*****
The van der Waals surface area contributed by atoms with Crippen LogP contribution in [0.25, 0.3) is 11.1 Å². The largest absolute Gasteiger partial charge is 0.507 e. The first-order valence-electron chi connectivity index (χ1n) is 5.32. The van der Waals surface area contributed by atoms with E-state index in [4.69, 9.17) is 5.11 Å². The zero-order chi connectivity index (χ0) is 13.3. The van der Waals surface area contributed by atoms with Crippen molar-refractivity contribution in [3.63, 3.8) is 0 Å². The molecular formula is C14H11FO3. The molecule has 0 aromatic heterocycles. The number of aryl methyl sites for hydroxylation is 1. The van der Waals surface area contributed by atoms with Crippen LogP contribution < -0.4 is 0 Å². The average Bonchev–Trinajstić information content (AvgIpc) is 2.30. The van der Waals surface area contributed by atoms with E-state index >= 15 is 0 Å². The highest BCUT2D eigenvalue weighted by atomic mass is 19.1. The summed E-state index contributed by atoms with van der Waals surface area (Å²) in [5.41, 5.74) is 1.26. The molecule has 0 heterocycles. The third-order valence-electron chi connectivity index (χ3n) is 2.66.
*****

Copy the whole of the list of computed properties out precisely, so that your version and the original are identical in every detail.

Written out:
The van der Waals surface area contributed by atoms with Crippen LogP contribution in [0.25, 0.3) is 11.1 Å². The largest absolute Gasteiger partial charge is 0.507 e. The first-order valence-electron chi connectivity index (χ1n) is 5.32. The van der Waals surface area contributed by atoms with E-state index in [4.69, 9.17) is 5.11 Å². The zero-order chi connectivity index (χ0) is 13.3. The van der Waals surface area contributed by atoms with Crippen molar-refractivity contribution in [3.63, 3.8) is 0 Å². The molecular formula is C14H11FO3. The molecule has 0 aromatic heterocycles. The number of aryl methyl sites for hydroxylation is 1. The van der Waals surface area contributed by atoms with Crippen LogP contribution < -0.4 is 0 Å². The average Bonchev–Trinajstić information content (AvgIpc) is 2.30. The van der Waals surface area contributed by atoms with E-state index >= 15 is 0 Å². The highest BCUT2D eigenvalue weighted by atomic mass is 19.1. The summed E-state index contributed by atoms with van der Waals surface area (Å²) in [5.41, 5.74) is 1.26. The molecule has 0 heterocycles. The third-order valence-electron chi connectivity index (χ3n) is 2.66.